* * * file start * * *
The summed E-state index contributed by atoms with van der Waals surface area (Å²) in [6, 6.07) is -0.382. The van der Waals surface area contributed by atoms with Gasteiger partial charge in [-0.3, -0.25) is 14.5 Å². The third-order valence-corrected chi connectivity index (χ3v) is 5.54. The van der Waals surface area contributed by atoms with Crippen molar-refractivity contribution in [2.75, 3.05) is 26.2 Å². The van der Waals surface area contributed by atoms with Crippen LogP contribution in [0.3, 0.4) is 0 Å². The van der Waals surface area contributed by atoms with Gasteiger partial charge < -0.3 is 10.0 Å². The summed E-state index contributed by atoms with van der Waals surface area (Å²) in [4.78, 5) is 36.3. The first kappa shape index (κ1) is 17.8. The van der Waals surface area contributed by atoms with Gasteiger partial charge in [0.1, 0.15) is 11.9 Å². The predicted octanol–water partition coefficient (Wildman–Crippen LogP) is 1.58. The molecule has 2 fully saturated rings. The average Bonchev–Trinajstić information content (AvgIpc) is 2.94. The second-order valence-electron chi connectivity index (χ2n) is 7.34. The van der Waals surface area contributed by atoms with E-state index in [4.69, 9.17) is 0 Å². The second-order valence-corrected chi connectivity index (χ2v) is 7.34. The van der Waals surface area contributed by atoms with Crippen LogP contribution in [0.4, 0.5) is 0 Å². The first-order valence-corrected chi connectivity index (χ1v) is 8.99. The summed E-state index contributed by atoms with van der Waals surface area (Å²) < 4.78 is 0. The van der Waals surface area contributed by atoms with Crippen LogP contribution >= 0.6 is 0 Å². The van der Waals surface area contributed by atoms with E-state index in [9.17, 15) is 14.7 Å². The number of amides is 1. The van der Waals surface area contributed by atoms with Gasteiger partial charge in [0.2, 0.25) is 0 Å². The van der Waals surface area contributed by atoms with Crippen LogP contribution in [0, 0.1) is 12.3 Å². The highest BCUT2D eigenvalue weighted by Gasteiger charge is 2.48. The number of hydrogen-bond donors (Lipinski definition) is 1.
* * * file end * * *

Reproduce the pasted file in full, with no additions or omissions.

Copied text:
The summed E-state index contributed by atoms with van der Waals surface area (Å²) in [6, 6.07) is -0.382. The van der Waals surface area contributed by atoms with Gasteiger partial charge in [-0.3, -0.25) is 14.5 Å². The third-order valence-corrected chi connectivity index (χ3v) is 5.54. The van der Waals surface area contributed by atoms with Crippen molar-refractivity contribution in [2.75, 3.05) is 26.2 Å². The van der Waals surface area contributed by atoms with Crippen LogP contribution in [0.3, 0.4) is 0 Å². The van der Waals surface area contributed by atoms with Gasteiger partial charge < -0.3 is 10.0 Å². The summed E-state index contributed by atoms with van der Waals surface area (Å²) in [4.78, 5) is 36.3. The first kappa shape index (κ1) is 17.8. The van der Waals surface area contributed by atoms with Gasteiger partial charge in [0.1, 0.15) is 11.9 Å². The predicted octanol–water partition coefficient (Wildman–Crippen LogP) is 1.58. The molecule has 2 fully saturated rings. The average Bonchev–Trinajstić information content (AvgIpc) is 2.94. The second-order valence-electron chi connectivity index (χ2n) is 7.34. The van der Waals surface area contributed by atoms with E-state index in [4.69, 9.17) is 0 Å². The second-order valence-corrected chi connectivity index (χ2v) is 7.34. The van der Waals surface area contributed by atoms with Crippen LogP contribution in [0.4, 0.5) is 0 Å². The first-order valence-corrected chi connectivity index (χ1v) is 8.99. The summed E-state index contributed by atoms with van der Waals surface area (Å²) < 4.78 is 0. The van der Waals surface area contributed by atoms with Crippen LogP contribution >= 0.6 is 0 Å². The van der Waals surface area contributed by atoms with E-state index in [9.17, 15) is 14.7 Å². The number of amides is 1. The van der Waals surface area contributed by atoms with Gasteiger partial charge in [0.2, 0.25) is 0 Å². The van der Waals surface area contributed by atoms with Crippen LogP contribution in [0, 0.1) is 12.3 Å². The highest BCUT2D eigenvalue weighted by Gasteiger charge is 2.48. The number of hydrogen-bond donors (Lipinski definition) is 1.